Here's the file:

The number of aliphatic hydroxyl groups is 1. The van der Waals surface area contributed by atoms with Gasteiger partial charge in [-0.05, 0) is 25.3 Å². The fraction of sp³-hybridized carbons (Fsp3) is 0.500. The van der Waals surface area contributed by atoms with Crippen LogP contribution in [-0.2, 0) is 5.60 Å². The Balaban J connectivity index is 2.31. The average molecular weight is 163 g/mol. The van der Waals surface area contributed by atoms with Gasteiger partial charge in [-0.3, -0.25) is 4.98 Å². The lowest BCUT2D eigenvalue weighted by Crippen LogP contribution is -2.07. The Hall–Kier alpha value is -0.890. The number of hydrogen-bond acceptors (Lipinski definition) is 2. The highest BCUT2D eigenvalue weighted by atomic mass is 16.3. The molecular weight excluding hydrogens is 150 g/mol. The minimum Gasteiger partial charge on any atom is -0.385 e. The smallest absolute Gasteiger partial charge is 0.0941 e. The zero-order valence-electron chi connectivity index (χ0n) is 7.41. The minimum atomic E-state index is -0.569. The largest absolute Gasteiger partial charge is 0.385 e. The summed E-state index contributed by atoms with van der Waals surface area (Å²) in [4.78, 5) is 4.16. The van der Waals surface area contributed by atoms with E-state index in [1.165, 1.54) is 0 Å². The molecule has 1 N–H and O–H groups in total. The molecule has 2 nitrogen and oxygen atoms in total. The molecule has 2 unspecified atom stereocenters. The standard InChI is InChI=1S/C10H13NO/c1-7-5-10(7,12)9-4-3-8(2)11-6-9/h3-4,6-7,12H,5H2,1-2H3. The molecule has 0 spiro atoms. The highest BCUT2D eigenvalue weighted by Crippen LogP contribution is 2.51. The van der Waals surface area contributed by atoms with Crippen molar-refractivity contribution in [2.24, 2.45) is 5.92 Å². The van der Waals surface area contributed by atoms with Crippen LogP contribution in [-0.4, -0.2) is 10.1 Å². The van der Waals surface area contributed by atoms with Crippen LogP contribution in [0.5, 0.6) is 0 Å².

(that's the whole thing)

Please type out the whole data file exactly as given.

The number of aliphatic hydroxyl groups is 1. The van der Waals surface area contributed by atoms with Gasteiger partial charge in [-0.05, 0) is 25.3 Å². The fraction of sp³-hybridized carbons (Fsp3) is 0.500. The van der Waals surface area contributed by atoms with Crippen LogP contribution in [-0.2, 0) is 5.60 Å². The Balaban J connectivity index is 2.31. The average molecular weight is 163 g/mol. The van der Waals surface area contributed by atoms with Gasteiger partial charge in [-0.3, -0.25) is 4.98 Å². The lowest BCUT2D eigenvalue weighted by Crippen LogP contribution is -2.07. The Hall–Kier alpha value is -0.890. The number of hydrogen-bond acceptors (Lipinski definition) is 2. The highest BCUT2D eigenvalue weighted by atomic mass is 16.3. The molecular weight excluding hydrogens is 150 g/mol. The minimum Gasteiger partial charge on any atom is -0.385 e. The smallest absolute Gasteiger partial charge is 0.0941 e. The zero-order valence-electron chi connectivity index (χ0n) is 7.41. The minimum atomic E-state index is -0.569. The largest absolute Gasteiger partial charge is 0.385 e. The summed E-state index contributed by atoms with van der Waals surface area (Å²) in [4.78, 5) is 4.16. The van der Waals surface area contributed by atoms with E-state index in [1.165, 1.54) is 0 Å². The molecule has 1 N–H and O–H groups in total. The molecule has 2 nitrogen and oxygen atoms in total. The molecule has 2 unspecified atom stereocenters. The standard InChI is InChI=1S/C10H13NO/c1-7-5-10(7,12)9-4-3-8(2)11-6-9/h3-4,6-7,12H,5H2,1-2H3. The molecule has 0 spiro atoms. The highest BCUT2D eigenvalue weighted by Crippen LogP contribution is 2.51. The van der Waals surface area contributed by atoms with Crippen molar-refractivity contribution in [2.24, 2.45) is 5.92 Å². The van der Waals surface area contributed by atoms with Crippen LogP contribution in [-0.4, -0.2) is 10.1 Å². The van der Waals surface area contributed by atoms with Crippen LogP contribution in [0.5, 0.6) is 0 Å².